As literature, Edward Rutherfurd's historical novels are not successful. They judder slowly along ill-made roads, like carts with square wheels, and the beauty of the scenery through which they pass does not entirely distract the passenger's mind from his aching bottom and tired eyes. As vehicles for delivering the fruits of research, however, they are not only efficient, but might truly be called works of art.
Rutherfurd passes the test which so many historical novelists fail: would you feel confident quoting his fiction as fact, without fearing you were making a fool of yourself? When this author tells me something, I believe him. He also has the knack of telling me things that, without realising it, I've always wanted to know.
Thus, I'm now in a position to inform you that the concept of "forest" was unknown in Britain until William the Conqueror established the New Forest as a royal hunting ground and gigantic deer farm. Other industries and pastimes traditional to the area include witchcraft, salt-panning, shipbuilding, pony-breeding, charcoal-burning, smuggling, and, from the 19th century, tourism.
Rutherfurd's saga starts by debunking some of the myths surrounding the death of King William Rufus. It almost ends with the Victorians who, in pursuit of modernisation and rationalisation, decided to kill all the deer and chop down the trees. The Forest was saved then by a coalition of smallholders, landowners, environmentalists and celebrity artists, which successfully lobbied a Select Committee chaired by the stationer WH Smith, securing the favourable New Forest Act 1877. Today, the main threat to the forest is house-building.
You see? I could go on like this for hours, without even mentioning "Boolee", originally a Cistercian abbey, then a stately home, and currently a motor museum.
There is not much worth saying about Rutherfurd's style, except that, while stiff and irritatingly pedagogic, it is not ruinous. The Forest is a markedly smoother read than its predecessor, London; it is also considerably shorter. These two facts are not, I suspect, unrelated.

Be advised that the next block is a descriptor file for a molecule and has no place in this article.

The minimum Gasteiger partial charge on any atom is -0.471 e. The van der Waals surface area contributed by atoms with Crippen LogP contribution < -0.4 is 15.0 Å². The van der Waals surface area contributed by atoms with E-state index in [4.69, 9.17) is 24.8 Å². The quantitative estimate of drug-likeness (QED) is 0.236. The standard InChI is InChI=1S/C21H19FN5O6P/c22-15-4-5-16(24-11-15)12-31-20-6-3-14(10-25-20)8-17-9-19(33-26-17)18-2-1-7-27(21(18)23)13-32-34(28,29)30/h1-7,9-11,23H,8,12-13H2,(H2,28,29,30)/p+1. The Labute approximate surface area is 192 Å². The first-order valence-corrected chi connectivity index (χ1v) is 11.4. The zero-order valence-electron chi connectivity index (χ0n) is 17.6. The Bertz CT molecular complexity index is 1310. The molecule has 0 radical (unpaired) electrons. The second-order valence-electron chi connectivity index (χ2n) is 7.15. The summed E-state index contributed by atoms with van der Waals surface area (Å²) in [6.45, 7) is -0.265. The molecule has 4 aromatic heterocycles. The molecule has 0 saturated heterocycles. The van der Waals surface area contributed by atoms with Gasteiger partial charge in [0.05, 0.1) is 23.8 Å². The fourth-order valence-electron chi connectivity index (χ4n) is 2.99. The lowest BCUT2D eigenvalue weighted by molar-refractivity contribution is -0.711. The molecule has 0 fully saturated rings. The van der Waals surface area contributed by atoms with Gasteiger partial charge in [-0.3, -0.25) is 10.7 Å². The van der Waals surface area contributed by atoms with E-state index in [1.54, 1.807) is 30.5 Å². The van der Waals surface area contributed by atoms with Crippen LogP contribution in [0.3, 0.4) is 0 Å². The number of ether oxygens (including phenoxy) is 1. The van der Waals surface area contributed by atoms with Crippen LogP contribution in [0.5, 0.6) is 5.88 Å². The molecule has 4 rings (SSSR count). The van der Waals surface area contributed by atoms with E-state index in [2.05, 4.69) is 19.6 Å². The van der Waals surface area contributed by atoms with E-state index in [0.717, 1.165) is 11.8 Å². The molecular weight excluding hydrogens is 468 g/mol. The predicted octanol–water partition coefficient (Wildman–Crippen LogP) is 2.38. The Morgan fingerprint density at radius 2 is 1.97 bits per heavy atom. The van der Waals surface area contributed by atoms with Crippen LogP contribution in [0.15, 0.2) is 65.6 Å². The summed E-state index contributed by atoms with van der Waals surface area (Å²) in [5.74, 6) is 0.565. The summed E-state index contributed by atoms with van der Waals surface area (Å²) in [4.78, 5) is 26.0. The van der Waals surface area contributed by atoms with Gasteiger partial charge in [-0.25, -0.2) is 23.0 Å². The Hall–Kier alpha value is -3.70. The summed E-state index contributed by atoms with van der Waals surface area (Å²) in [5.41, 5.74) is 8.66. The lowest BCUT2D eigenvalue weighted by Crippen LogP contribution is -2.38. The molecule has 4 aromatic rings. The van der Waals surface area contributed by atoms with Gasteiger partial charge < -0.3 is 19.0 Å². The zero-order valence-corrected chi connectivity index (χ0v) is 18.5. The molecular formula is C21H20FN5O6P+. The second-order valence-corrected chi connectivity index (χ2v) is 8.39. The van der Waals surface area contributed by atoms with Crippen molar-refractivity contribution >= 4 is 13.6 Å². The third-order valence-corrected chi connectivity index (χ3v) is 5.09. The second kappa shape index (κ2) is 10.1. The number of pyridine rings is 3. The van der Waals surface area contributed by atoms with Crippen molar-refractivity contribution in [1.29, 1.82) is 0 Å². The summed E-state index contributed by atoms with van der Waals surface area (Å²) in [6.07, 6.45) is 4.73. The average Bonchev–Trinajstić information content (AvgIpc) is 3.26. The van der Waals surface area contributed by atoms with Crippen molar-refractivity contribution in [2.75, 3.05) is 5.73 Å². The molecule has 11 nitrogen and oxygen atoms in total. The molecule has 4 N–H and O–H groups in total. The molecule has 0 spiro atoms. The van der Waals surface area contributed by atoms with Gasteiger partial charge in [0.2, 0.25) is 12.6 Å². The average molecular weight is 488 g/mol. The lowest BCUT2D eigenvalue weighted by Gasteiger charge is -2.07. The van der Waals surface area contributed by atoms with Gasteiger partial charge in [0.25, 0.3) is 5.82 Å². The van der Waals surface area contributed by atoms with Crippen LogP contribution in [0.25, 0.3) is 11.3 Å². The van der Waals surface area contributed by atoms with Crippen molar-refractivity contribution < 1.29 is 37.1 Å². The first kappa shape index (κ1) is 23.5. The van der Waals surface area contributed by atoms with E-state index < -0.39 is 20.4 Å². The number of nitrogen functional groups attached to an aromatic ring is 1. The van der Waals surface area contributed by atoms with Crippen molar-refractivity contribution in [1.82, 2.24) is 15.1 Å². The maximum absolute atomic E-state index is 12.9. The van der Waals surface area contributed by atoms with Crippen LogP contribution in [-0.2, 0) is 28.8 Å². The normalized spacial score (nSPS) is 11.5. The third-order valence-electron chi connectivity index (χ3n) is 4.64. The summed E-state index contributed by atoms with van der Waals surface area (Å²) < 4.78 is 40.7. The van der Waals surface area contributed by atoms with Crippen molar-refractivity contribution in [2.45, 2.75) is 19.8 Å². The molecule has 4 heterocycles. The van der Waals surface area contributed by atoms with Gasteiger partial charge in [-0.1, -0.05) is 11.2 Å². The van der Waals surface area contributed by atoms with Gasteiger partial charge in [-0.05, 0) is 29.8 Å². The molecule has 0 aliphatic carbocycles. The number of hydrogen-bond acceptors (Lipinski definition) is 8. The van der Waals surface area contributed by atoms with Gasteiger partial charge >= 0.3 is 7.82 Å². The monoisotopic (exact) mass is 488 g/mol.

Rutherfurd is no novelist, and this is no novel: more a collection of novellas, somewhat clumsily linked by genealogy. But the history is the meat, and that is fresh, exciting and insightful. Rutherfurd does not view human history as a hopeless tragi-comedy, which makes a nice change these days. He is very good at giving a sense of the ancient continuity of Britain's intrinsically multicultural civilisation - an unfashionable talent in New Blairyland, where history is despised and we are supposed to be embarrassed by our gorgeous, extraordinarily varied country, while envying the barbarian mutability of Fortress Europe.
This book depicts the Forest folk as instinctively proud and independent, sabotaging the Establishment's daftest and cruellest schemes throughout the generations. It's a romantic view, in which native libertarianism acts as a corrective against unsustainable change imposed from above.
Not that the author is a sentimentalist (though he does tend to come over all mystical about oak trees), or a Tolkien-like hater of progress. "Ecology is history," says a character at the end of the book, in April 2000, dismissing the idea that "unspoilt nature" is either possible or desirable.
Rather, Rutherfurd argues for heritage against Heritage; history is principally important because our understanding of it determines our future. Besides which, it's where all the best yarns come from.
On finishing a Rutherfurd book, I feel relief at having completed such a taxing journey - but simultaneously, an eager anticipation of his next outing. I suppose, therefore, that despite not being a very good writer he must, in fact, be a very good writer indeed.Reuse content